/ : _'SIXTEEN Happy League's Top • Diickpiii Teams'Win • ','.<-• All three top teams of the Hap'"-0-Happy Bowling League came ', through with 2-1 victories in latest • matches." The pacing Happy team ' gowned Merry,' Jolly defeated • .-Friendly and Smiling beat Cheerful. r ""- v ''Top Borers were: N'cdra Nixon, Smiling, 133-315; Hilda Ryan, 114, , Snd "Berg" Scliulc. 314, Cheerful; EVENING . TIMES, CUMBERLAND. MD., TUESDAY, OCTOBER 25,, 1955..^. Dial PA-2-4600 for * WANT AD ftktr Shipley. Jolly, 149-319; ^'Shirley Short. '.Friendly, 121-342; ^Virginia Davis. Happy, j-" : and . Grace Robinelte, '-•'134-323.' Southerners 122-322; .Merry, JMJlg (Continued from Page 14) .. — years . . . The former Fort • Hill High star, according lo , Tatum, hasn't been showing up 'too well offensively because "".' the No.' 2 team hasn't been "•' 'blocking as it should . . . Two other erstwhile Fort Hill players also came in for.mention from Tatum; they were center Gene Aldcrton and guard Ron' • Athey ... Joe Proksa, who played basketball with the Cumberland Collegians and North End Social Club baskct- . ball-teams back in the early days of World War II,. will coach Hagerslown Junior College tins coming season . . . Proksa also plans to enter the cage officiating ranks this year ... In the. Louisiana State • Mississippi f.ootba.ll game of 1947, LSU quartcr: back Y. A. Tittle intercepted. a pass and appeared touchdown bound wheiv his belt broke. His trousers fell to his knees and he wobbled ten' 'embarrassed yards before being tackled. • Eleven of 13 completed Tulane forward passes went into the hands of Green Wave halfbacks.in the first three games this season. YOUR BLOOD Is Needed! Give to the Red Cross Blood Bonk Cumb. Nov. 7 — Lonoconing, Nov. 8 For Appointment Phone PA 2-1760 -(Continued from. Page 14) Washington University (St.Louis Davidson at Stetson, Richmond a ,'illanova, and N. C. Slate at Fui man. 'West Virginia will be the onl Conference team heavily favorof The Mountaineers, seventh ranke n the country, . were warned 'ye terday, though, that Marquctte a dangerous opponent. Sees Kired-Up Warriors "They can • beat the best clubs,", said, coach Art Lewis a :er hearing scout 'Russ Crane le about Marquettc's 13-13 tie wil Boston- College. Lewis added tl Warriors undoubtedly would "fired up" for West Virginia. William Si Mary, which mee VMI this week in a battle of wi less wonders, ran through a lig! practice, then watched movies last week's loss' to George Was ington. VMI reviewed movies of its lo: to Davidson, then had 15 mimiti of calisthenics in the dark. Davidson worked without .hcav equipment. Coach Bill Dole 1 bored on pass defenses to comb: Stetson's "southwestern spread.' Virginia Tech's regulars too things easy while the reserves ha a look at'George Washington-typ plays. George Washington worked only an hour, emphasizing its kic ing, passing and running, the watching movies of the W&M tory. Furman was without serious i juries as it started preparation for N. C. State. The Citadel viewed its entire offense in hour-long dummy scrimmage. Richmond scrimmaged in I rain. Washington 5: Lee worked defense, Coach Bill Chipley puttin stress on tackling. Pitt's Upset (Continued from Page 14) Southwest Conference title in years. When Bryant resigned fro Kentucky to go io College Static Tex., halt his team cither quit CUMBERLAND - SOUTH CUMBERLAND - FROSTBURG KEYSER — PIEDMONT HUNTERS' SPECIALS HUNTING COAT Two ply, double filled, brown duck, water repellent finish, Briar resistant, corduroy collar, rubberized game pocket, bar tacked at all points of strain. 5 95 HUNTING LICENSE TAG OQi. HOLDER L*" HOPPE'S GUN CLEANING OQp PATCHES '*«» SHELLS Super-X, Remington, Peter's, Federal, all gauges. 12-16-20-4.10 $«.20 From * box HOPPE'S GUN CLEANING OQ. PACK 0*C RUBBER SLIP-ON RECOIL 7Q p PADS "« SHOT GUNS Iver Johnson 12-16-20 and 4.10 gauge Sift- 95 single barrel. 1st National Charge Accounts YOU CAN BUY 'ANY MERCHANDISE IN OUR STOKE ON THE FIRST NATIONAL CHARGE ACCOUNT PLAN Navy Remains . for recruiting help but they're do- . jn d f ,, 15) . ng an impressive job of knocking off the weekly favorites. They've policy against bowls because it had [one to only one p-eviously, the Rose Bowl in 1923. It'was pointed out that such a policy never existed. So the qucs .ion is. considered separately eacli year according to circumstances. Last year, for 'instance, the Naval. Academy initiated a request to the.Secretary for permission to go. There'is nothing, however, (9 ii-cvent the. order - coming from Washington originally. Authorities there reported Navy enlistments boomed .throughout the country after appearance of the Middies in'the Sugar Bowl. The game also swelled the coffers of the Naval Academy Athletic Assn. by more than $100,000. The association is an organization independent of the government which finances ' practically 'all sports at the Academy, mostly [ro'ni football 'receipts. von live straight since the open- ng loss to UCLA and the'last two •ins, over TCU and Baylor, have rocketed them into the national 'top ten" rankings. . Play Of The Week With Maryland leading. 14 to 0, at the start of the second quarter, Syracuse drove to the Terp .30. Quarterback- Ed Albright, under .lie center on the^, pivoted with his back to the line and the ball was snapped directly to fullback Gus Zaso. On a buck lateral, Zaso flipped to halfback Hark Hoffman, who threw a pass to end Don Althouse crossing the goal line. Maryland was offside and coach Jim Tatum protested that bright's move was an illegal attempt lo draw the Terps .off. However, officials said (lie same, play was used against Pitt and Army. In eacli case, the officials were advised of-it beforehand and.ruled there was no illegality. The Cotton Bowl in Dallas is not • . counting Navy, out from going Second baseman Billy Martin of there, either Yesterday, Felix R. the New York Yankees von-a box- McKmgh , the president said Nairn-championship- at the James vy is being, considered along with Kenny playgraund in San Fran- Auburn, Mississippi State, Georgia Cisco during his' boyhood days. Tech, West Virginia and Army. Success Was Expected Of French Pantotnimist By DICK KLEINER , NEW YORK—A few fast facts: Conrad NagelMs writing his autobiography: He'll call it "Whatever Happened to Conrad Nagel?" . . . Jeannie Carson, about the busiest _jugh at in Europe they will laugh at,here. It is.true. There are a lew places, of course, the Americans don't laugh. . "Jn one piece, I call it "The Clothier,' I go in to.try on clothes. lady "since Carrie Nation laid that while there 1 make believe 1 try hatchet down, • will duet with -- - --"-- AI.,,,,-C ;„ -p,,,-,™ Jimlny Durante on his show in November . . . Kathryn Forbes, Who wrote -the book, "Mama's Bank Account," 'from which the Mama play and TV show came, finally got to meet Peggy Wood and the rest of the cast when she visited from San Francisco . . . When Victor Borge celebrated the second anniversary of his one-man show,: many celebrities came by. One was Ed Sullivan, who told the audience of Borge's many appearances before Gls during the war. After Sullivan left the stage, Borge aske.d his nianager, Irving Squires. •Who.-was that guy?" "I expected success," says Marcel 'Marceatu 'He's the French Marcel Marceau Pe«y Wood pantomime artist who has taken New York by storm—you'll see him on a Max Liebman spectacular in December—and he's gotten the success he confidently expected. He's been hailed as a genius, a great artist, the greatest panto- mimist since Chaplin's hey-day. He's a medium-sized, sensitive- looking young man, \vilh long curling reddish-sandy hair and extremely expressive hands. He never merely talks: he acts out his answers as though he were con- ~,,..*n.. ^v.tnl'lninct llic clfill TTlS stantly practicing English is good. his skill. His Would (Continued from Page 14) as kicked in the kidneys. All ve been working out and will be ay by game lime.. Lester still plans to alternate i quarterbacks with Lease and ye handling the duties. Coach'Geatz learned that Jerry roud, junior center, hurt against orl Hill, will not be able to.play ymore this season. Proud suf- red a concussion and hasn't been ck in a game. When he return- to practice he hurt his shoulder id had to call it quits for the ason. Otherwise the week layoff help- any other ailments although eatz indicated he , plans some langes in . an .effort-to put. to- ither a winning combination, .rst-string center Tommy Joyce irt his back against Keyser the st time out and Joe McSorley 10 had been filling in for Joyce nd- Proud was sick yesterday. LaSalle wil hold a short scrim- age this afternoon after working t light yesterday. Gcatz plans to ricentrate oh defensive play to Dp the Campers' runs, especially i punt'returns and kickoffs, and ush up his offense which has been lie to account for only two touch iwns in the last three games. To keep its chances alive for least a tie in the three-cornered ty race, LaSalle must knock ovei Campers for the second raight year. If so, Allegany then eeds to slop Fort .Hill on Turkey ay. The- only three-way deadlock nee the three teams have been volved in the series was 1943 hen Allegany dumped Fort Hill, -7, LaSalle beat Allegany, 9-0, nd the Explorers lost to the Sen nels, 13-0. Terps First (Continued from Page 14) r being'dumped'by twice-beaten 'iltsburgh. Notre Dame; llth lasl Vcek, itgalhod the .top-10 at the \'o.. 9" berth.'"Southern California laybd atNoVlO. . • • The leaders, .with, first-place otes in parentheses: 1. Maryland (62) 1.599 - • 2. Oklahoma (53) 1,569 3. Michigan (3d) 1,433 •1. Navy (4) 1,177 ' 5. Michigan Stale (4) 937. 6. UCLA (2) 90S 7. W«l' Va. (13) 857 8. Auburn (8) 516 9. .Notre Dame 462 10. Soullicni Cal 335 •ttic Second 101 ' 11. Texas AIM 313 . 12. Georgia Tech 111 13. Holy Cross (1) 50 14. Texas Christian 49 15. Ohio Slate 41 -. 16. rlttsbursh 38 - • 17. Duke 35 '' ' • 13. Miami (Ohio) 20 19. Washington 14 20. Mississippi 11 GREAT HITS I ,, Last Times Today STARTS TOMORROW-ALL COLOR 2 FOR 1 °A F GAUCHO PLUS: ADVENTURE THRILLER ROUTE 51 OlDTOWN ROAD — NOW SHOWINO— HUMNIIEV _ JUNI BOGART AUYSOM BATTLE CIRCUS ... a uniform. Always in Europe the people ' laugh. Here nobodj laugh at that. Later 1 find out, the clothiers' here do not sell uniforms like they do in Europe, so the I people did not know what I was I doing. OK, I-change that little] part." Marceau has invented a char-1 acter, called "Bip" (pronounced! "beep"), that he leads through all I n'anne'r of pantomimic adventures. I The name, he explains, comes! from the character "Pip" (pro-| nounc'ed "pip") in Dickens' "Great Expectations." . He felt, it was a name that was "easily, retained." Marceau; as Bip, appears in white r ace, with a top hat"adorned with a single flower. "The while face," he says, "is raditional..It comes down through the centuries all . the. way from Pierrot. j\!y costume,- though, 1 1iavc modernized." . •From New York, he'll take Bip to Boston, Philadelphia. Montreal, Quebec, Vancouver. Eventually, go to Japan. He thinks that should be interesting. "In the U. S.," he says, "people are descended from European culture. So they understand most of the things I (io. But the Japanese are not from the European culture, so it will be interesting to see if they understand and laugh. "I think they will —when the lights go out, people are people." At 7 and 9 P.M. I HELL'S ISLAND JOHN ' ' MARY PAYNE-MURPHY SECOND FEATURE LAST COMPLETE SHOW STARTS 8:30 P. M. JOAN Ctf AWFOftP «Ik MM •*• km... JOHNNY Gunafc NEXT SUNDAY.MONOAY . HORRIFIC HALLOWEEN — SHOW — 3 SPOOKY FEATURES "BODY SNATCHERS" "GHOST CHASERS" WITH BOWERY BOYS plus "ISLE OF THE DEAD" — FREE — Last 2 Days! wDMifiUS'-stoiinWANol in ***** f-f^ m Explodes Thursday! WHAT MADE HIM TICK . . . LIKE A BOMB? JAMES •thestnsation-.ttir of 'East ol Eden 1 in »nother-s«nsat!on rotel'. WARNER BRO^ , N ClNBM*ScOPfc- 4NDWARNERCOLOI* From the Erna' Sack, famous coloratura, comes this hitherto untold, story about George Bernard Shaw. The playwright toldj her about his one and only meeting with a burglar. He was writing late and heard a noise and investigated and found the thief pulling books out of a bookcase, obviously hunting a cache of cash. "You optimist," Shaw said. "You look at night for money where I have played all over Europe can 't even f'nd it during the day." and audiences are the same." lie "I figured that what people The Winner! Jet Cleaning Costs No More Than Ordinary Cleaning Yet You Got All These EXTRA FEATURES'!!. • Jet Cleaning Is Odorless! • It's Brighter thon Ordinary Cleaning! • It Stays Pressed Longer! " • Your Clothes Feel Softer! • Homogenizes Oils Back Into Fibers That Are Removed by Ordinary Cleaning! MODERN AERATOR DOES the TRICK FINEST CLEANING ANYWHERE TODAY! Show time: "The Wooden Dish" is a field day for Louis Calhcrn. one .of the great actors, who plays!! an old man. For three acts, he IS| an old man. The piny is a routine j. study of the conflicts created by having an old man around the house, but Calhcrn takes it way! over routine by his performance. "Joyce Grcnfell Requests the; Pleasure . . ." is a one-woman (plus three dancers) presentation. Miss Grenfeli, a British movie etar and comedienne, is a little loo genteel for an audience used to Pinky Lee; she's a sort of upper- crust Beatrice Lillie. But her voice is delicate • and lovely, her acting skill enormous, her humor piquant, her overall performance charming. DICK'S QUICKIES: Robert Q. Lewis' story about the drunk, lost in the desert. "The one ' time find nobody on the beach," he says, "and I can't find the water." Acroti From the Cumberland Cloak t Suit Sto Open Every Morning At 7 A. M. For Your Convenience STARTS TOMORROW WEDNESDAY "Fast with his fists and faster^ with his THA-TS . \ LUKE Tho rowdy, rvuylng, nttfdring ttory of t , /torn- rtelng, Mt-rtitlng m*» trttt tfa town and Iht women Hill wtialtn'l M him nloml LAST DAY "My Sitter Eileen" fltcn far "Count ( Itirt« t Pr«y," odulli — Mol!nt«, wnlidayl Mi, •vinlnj, SolurJoy and Sunday 75c Chlldrtn unMr'll— 3!t. Color by TECHNICOLOR ,'f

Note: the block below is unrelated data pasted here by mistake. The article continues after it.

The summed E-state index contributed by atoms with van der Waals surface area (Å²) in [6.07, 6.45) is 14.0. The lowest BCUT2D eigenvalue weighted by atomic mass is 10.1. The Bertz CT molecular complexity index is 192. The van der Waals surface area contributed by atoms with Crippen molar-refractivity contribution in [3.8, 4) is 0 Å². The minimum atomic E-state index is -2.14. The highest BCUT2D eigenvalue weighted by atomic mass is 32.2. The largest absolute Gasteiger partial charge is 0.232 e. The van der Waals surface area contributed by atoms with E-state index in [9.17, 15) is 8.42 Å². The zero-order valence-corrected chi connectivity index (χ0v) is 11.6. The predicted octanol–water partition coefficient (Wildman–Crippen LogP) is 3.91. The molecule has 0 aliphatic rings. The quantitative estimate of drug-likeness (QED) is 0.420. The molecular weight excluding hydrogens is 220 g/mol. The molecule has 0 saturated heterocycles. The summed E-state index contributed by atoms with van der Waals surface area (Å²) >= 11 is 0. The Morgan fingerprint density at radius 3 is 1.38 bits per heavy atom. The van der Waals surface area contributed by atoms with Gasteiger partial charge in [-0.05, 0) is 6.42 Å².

What members have found on this page

Get access to Newspapers.com

  • The largest online newspaper archive
  • 11,100+ newspapers from the 1700s–2000s
  • Millions of additional pages added every month

Try it free